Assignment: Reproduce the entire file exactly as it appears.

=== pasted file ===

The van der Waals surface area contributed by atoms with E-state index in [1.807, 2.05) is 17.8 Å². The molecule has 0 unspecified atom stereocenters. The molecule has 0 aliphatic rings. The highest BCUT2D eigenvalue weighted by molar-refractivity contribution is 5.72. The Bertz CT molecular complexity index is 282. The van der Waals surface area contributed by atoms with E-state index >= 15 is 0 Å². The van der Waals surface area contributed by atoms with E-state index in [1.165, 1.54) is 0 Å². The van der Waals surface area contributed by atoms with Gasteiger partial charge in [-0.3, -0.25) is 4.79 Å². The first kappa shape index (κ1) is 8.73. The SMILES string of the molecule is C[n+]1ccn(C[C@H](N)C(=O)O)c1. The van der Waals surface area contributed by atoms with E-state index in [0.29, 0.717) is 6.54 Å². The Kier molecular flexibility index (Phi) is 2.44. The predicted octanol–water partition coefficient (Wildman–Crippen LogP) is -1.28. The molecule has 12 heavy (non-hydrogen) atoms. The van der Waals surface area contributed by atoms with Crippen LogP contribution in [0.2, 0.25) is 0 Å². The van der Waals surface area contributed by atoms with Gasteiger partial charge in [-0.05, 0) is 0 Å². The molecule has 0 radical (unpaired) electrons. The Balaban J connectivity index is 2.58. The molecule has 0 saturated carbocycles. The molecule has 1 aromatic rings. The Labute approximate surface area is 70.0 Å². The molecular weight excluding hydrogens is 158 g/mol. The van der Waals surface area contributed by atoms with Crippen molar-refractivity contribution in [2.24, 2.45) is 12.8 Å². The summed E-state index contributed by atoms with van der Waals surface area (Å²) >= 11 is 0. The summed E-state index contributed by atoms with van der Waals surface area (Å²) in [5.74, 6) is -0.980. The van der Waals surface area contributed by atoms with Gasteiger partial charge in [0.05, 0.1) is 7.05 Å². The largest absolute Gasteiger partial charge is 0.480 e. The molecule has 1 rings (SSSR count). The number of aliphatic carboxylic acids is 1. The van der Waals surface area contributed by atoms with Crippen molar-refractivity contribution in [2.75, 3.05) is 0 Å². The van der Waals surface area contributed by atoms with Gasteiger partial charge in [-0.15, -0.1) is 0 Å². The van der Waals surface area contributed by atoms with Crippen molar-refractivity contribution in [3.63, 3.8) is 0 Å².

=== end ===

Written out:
The van der Waals surface area contributed by atoms with E-state index in [1.807, 2.05) is 17.8 Å². The molecule has 0 unspecified atom stereocenters. The molecule has 0 aliphatic rings. The highest BCUT2D eigenvalue weighted by molar-refractivity contribution is 5.72. The Bertz CT molecular complexity index is 282. The van der Waals surface area contributed by atoms with E-state index >= 15 is 0 Å². The van der Waals surface area contributed by atoms with E-state index in [1.165, 1.54) is 0 Å². The van der Waals surface area contributed by atoms with Gasteiger partial charge in [-0.3, -0.25) is 4.79 Å². The first kappa shape index (κ1) is 8.73. The SMILES string of the molecule is C[n+]1ccn(C[C@H](N)C(=O)O)c1. The van der Waals surface area contributed by atoms with E-state index in [0.29, 0.717) is 6.54 Å². The Kier molecular flexibility index (Phi) is 2.44. The predicted octanol–water partition coefficient (Wildman–Crippen LogP) is -1.28. The molecule has 12 heavy (non-hydrogen) atoms. The van der Waals surface area contributed by atoms with Crippen LogP contribution in [0.2, 0.25) is 0 Å². The van der Waals surface area contributed by atoms with Gasteiger partial charge in [-0.05, 0) is 0 Å². The molecule has 0 radical (unpaired) electrons. The Balaban J connectivity index is 2.58. The molecule has 0 saturated carbocycles. The molecule has 1 aromatic rings. The Labute approximate surface area is 70.0 Å². The molecular weight excluding hydrogens is 158 g/mol. The van der Waals surface area contributed by atoms with Crippen molar-refractivity contribution in [2.24, 2.45) is 12.8 Å². The summed E-state index contributed by atoms with van der Waals surface area (Å²) >= 11 is 0. The summed E-state index contributed by atoms with van der Waals surface area (Å²) in [5.74, 6) is -0.980. The van der Waals surface area contributed by atoms with Gasteiger partial charge in [0.05, 0.1) is 7.05 Å². The largest absolute Gasteiger partial charge is 0.480 e. The molecule has 1 rings (SSSR count). The number of aliphatic carboxylic acids is 1. The van der Waals surface area contributed by atoms with Crippen molar-refractivity contribution in [2.75, 3.05) is 0 Å². The van der Waals surface area contributed by atoms with Gasteiger partial charge in [-0.15, -0.1) is 0 Å². The van der Waals surface area contributed by atoms with Crippen molar-refractivity contribution in [3.63, 3.8) is 0 Å².